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Am J Med Genet. 1998 Feb 17;75(5):497-504.

Congenital eye malformations: clinical-epidemiological analysis of 1,124,654 consecutive births in Spain.

Author information

1
ECEMC, Facultad de Medicina, Universidad Complutense de Madrid, Spain.

Abstract

We analyzed Spanish Collaborative Study of Congenital Malformations (ECEMC) data on a series of 1,124,654 consecutive births to study congenital eye malformations from an epidemiological standpoint. We studied their frequencies as well as some causal and clinical aspects. Four hundred fourteen infants had eye malformations, for an overall prevalence of 3.68/10,000 newborns. Most frequent were: anophthalmia/microphthalmia (21.34/100,000), congenital cataract (6.31), coloboma (4.89), corneal opacity (3.11), and congenital glaucoma (2.85). In our data, the tendency of eye malformations to be associated with other congenital abnormalities is evident (only 21.01% of cases were isolated). Eye defects are heterogeneous, since we have observed them in clinical patterns with all modes of inheritance or caused by different environmental agents. Chromosomal syndromes represent 60% of total syndromes, followed by syndromes of autosomal-recessive inheritance (15%), environmental syndromes (10%), autosomal-dominant syndromes (5.83%), and other types which have a lower frequency. Regarding defects associated with eye malformations, most frequent are limb anomalies (affecting 59.3% of multiply malformed cases), auricular/facial (47.1%), central nervous system (42.5%), osteomuscular excluding limbs (42.2%), genital defects (30.6%), oral clefts (29.4%), and the rest of the body systems, which are less frequent. Using the method outlined by Prieto and Martínez-Frías [1996: Am J Med Genet 62:61-67], it was demonstrated that the association of coloboma and anophthalmia/microphthalmia was specific, as was the combination of cataract and anophthalmia/microphthalmia, and that of anophthalmia/microphthalmia with holoprosencephaly. From these statistical associations some pathogenetic relationships in human embryos can be inferred, supporting several previously proposed mechanisms.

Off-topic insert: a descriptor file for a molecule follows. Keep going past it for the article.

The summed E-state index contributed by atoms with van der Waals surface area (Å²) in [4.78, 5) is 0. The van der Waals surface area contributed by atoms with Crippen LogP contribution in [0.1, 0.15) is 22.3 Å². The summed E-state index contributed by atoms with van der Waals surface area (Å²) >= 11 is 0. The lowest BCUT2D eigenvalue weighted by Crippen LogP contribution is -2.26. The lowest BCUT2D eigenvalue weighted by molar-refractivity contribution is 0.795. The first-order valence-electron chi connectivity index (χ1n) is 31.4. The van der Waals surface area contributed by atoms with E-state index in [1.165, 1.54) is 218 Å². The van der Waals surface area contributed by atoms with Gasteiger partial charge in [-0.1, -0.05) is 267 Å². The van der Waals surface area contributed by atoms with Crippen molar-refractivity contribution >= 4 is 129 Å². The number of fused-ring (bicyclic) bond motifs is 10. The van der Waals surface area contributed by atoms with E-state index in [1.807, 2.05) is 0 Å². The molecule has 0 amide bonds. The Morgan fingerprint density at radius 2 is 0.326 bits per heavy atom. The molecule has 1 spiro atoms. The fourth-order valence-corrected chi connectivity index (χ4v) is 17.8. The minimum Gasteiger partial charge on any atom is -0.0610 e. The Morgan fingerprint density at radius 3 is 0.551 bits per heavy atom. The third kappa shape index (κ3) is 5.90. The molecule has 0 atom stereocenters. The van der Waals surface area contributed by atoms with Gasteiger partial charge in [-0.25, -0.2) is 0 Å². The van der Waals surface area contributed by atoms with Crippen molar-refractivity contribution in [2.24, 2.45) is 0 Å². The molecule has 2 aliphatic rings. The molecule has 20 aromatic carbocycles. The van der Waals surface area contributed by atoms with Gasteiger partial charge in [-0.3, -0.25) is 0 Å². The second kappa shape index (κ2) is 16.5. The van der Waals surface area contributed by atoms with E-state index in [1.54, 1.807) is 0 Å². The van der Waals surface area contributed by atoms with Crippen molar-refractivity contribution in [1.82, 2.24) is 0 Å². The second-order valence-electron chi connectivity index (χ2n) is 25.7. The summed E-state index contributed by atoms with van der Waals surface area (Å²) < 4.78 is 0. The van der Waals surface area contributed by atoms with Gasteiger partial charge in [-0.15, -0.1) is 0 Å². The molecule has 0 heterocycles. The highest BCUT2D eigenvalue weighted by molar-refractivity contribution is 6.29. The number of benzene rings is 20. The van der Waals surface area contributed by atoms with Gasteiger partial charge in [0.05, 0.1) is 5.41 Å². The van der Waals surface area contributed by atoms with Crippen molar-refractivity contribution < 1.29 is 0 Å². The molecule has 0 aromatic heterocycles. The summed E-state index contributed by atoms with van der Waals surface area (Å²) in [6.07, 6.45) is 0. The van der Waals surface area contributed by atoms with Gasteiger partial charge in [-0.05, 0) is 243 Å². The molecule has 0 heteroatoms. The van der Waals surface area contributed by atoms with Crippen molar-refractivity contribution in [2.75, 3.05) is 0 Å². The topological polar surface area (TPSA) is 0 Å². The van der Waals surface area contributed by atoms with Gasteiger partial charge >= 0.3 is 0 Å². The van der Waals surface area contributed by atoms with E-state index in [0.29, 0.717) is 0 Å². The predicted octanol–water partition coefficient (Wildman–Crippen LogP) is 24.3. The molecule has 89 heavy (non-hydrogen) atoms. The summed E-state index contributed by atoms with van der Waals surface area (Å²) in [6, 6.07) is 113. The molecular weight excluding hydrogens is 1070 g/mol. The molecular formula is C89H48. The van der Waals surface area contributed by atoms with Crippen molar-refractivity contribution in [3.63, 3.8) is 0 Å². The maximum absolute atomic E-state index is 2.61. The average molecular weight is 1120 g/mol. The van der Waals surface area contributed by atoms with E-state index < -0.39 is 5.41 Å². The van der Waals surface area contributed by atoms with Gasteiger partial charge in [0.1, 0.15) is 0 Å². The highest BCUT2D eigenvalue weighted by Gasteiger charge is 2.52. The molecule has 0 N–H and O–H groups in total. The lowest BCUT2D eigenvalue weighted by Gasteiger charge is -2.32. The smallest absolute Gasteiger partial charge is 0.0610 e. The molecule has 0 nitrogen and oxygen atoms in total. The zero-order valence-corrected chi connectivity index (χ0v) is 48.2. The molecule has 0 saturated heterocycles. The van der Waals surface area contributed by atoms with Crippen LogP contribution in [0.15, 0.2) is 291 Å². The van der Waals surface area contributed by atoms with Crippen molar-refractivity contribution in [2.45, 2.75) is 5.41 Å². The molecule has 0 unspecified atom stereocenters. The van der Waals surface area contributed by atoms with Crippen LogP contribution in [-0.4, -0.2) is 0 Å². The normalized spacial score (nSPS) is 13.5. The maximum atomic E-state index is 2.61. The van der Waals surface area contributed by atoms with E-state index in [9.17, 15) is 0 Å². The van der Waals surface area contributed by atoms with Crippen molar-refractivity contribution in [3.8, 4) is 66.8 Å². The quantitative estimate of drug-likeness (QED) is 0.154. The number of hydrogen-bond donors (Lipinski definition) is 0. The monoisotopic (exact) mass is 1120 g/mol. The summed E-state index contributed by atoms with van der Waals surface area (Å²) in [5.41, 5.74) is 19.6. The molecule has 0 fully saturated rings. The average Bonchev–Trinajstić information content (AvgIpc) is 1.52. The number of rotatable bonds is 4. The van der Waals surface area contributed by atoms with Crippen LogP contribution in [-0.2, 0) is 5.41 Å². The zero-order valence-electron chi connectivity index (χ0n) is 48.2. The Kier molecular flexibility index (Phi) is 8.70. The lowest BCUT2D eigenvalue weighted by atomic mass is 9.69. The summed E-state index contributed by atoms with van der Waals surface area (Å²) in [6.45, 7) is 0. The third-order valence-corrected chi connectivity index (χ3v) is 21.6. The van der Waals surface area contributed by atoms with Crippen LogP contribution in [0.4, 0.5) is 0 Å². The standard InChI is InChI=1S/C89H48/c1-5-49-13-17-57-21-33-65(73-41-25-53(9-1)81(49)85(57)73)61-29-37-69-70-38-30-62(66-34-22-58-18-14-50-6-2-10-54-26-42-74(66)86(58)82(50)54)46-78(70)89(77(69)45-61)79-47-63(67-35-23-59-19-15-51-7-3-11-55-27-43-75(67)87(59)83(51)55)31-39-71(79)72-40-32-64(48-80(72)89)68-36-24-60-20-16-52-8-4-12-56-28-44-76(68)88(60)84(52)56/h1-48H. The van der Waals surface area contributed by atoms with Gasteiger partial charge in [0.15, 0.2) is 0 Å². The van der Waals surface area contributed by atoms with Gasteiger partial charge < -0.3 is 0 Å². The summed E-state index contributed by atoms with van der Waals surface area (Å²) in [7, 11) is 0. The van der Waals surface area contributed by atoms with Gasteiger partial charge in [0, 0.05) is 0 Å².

PMID:
9489793
[Indexed for MEDLINE]

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